Can I Claim the Loss on Unexercised Stock Options?

Losses on stock options can become a tax deduction.

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A stock option is a contract that gives the holder the right to buy or sell a specific quantity of a stock at a particular price on or before a specific date. Options can be sold to another investor, exercised through purchase or sale of the stock or allowed to expire unexercised. Losses on options transactions can be a tax deduction.

When Options Expire

When the holder of a stock option to buy or sell shares allows the option to expire unexercised because the stock price never reached the exercise point, he has lost the money he paid for the option. Internal Revenue Service rules treat the expiration of a stock option as equivalent to a sale of the option for zero dollars on the date it expired unexercised.

How You Lose

Expiration of unexercised stock options creates a capital loss equal to the purchase price of the options. The capital loss will be a short-term loss if you held the options for less than a year, and a long-term loss if you held them for more than a year. For instance, if you bought stock options in April for $5,000 that expired unexercised in October, you would have a $5,000 short-term capital loss on stock options for the tax year.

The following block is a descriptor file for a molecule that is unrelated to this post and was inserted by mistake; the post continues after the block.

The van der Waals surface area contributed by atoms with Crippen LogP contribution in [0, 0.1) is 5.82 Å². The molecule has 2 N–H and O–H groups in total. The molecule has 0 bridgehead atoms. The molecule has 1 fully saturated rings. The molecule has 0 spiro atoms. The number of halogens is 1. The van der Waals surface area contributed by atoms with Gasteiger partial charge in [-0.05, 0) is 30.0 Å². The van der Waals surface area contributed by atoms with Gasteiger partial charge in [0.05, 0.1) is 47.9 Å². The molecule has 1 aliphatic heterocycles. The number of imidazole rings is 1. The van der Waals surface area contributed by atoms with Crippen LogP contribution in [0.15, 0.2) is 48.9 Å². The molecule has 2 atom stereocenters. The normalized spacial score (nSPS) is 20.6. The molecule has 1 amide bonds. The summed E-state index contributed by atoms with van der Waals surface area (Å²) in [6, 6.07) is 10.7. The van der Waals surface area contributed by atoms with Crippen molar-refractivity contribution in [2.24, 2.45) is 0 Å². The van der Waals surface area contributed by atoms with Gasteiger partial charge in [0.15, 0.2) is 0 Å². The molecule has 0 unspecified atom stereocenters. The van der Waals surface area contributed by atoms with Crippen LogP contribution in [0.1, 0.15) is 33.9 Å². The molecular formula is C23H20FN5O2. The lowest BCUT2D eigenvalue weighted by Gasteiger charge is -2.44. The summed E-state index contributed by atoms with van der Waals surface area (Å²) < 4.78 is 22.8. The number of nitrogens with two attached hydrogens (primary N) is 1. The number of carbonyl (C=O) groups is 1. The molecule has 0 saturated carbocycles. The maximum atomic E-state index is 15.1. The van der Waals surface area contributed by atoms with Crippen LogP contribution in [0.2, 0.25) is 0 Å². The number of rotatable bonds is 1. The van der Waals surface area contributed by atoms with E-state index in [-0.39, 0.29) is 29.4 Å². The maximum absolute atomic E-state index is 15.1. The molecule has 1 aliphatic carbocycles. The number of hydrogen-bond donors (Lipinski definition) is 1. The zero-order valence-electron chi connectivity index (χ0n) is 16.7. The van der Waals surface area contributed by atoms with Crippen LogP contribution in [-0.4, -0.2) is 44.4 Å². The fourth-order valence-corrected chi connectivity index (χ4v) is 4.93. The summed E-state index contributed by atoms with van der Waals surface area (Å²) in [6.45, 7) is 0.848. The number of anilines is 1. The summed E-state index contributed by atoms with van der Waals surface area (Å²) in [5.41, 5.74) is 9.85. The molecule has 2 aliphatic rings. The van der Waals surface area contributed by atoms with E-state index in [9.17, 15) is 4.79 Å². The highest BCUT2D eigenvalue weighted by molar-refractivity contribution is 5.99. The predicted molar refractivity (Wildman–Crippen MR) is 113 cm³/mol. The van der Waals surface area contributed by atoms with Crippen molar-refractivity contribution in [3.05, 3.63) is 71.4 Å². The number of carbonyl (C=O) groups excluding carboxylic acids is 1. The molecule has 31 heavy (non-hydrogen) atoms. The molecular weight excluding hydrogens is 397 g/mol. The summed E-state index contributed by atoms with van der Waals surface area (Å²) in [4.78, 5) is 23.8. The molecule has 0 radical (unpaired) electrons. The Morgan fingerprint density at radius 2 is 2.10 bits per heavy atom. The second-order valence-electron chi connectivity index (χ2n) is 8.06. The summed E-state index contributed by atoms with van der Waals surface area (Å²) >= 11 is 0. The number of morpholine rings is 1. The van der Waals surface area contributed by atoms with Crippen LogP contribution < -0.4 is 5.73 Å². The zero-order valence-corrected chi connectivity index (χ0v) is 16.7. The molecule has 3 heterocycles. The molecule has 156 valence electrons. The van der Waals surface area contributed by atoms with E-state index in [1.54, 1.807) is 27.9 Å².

Claiming Loss

You claim your loss on the unexercised stock options on Form 8949, which feeds into Schedule D where you calculate your net capital loss or gain from all your investments combined. You subtract your $5,000 short-term loss on unexpired stock options first from any net short-term capital gains on other investments, then from any net long-term capital gains. If your end up with a net capital loss, you have a tax deduction.

Taking Deduction

If your only investment in the tax year involved the unexercised stock options on which you lost $5,000, you would end the year with a $5,000 capital loss. You claim the $5,000 loss on Line 16 of Schedule D, but you don’t get to deduct the entire loss in the current year. Current IRS rules limit your tax deduction for capital losses to $3,000 in any one year, so you can only deduct $3,000 from your ordinary income in the current year. You carry the remaining $2,000 in losses forward to next year. When carried over, the $2,000 capital loss will first offset any capital gains next year, then it will offset ordinary income.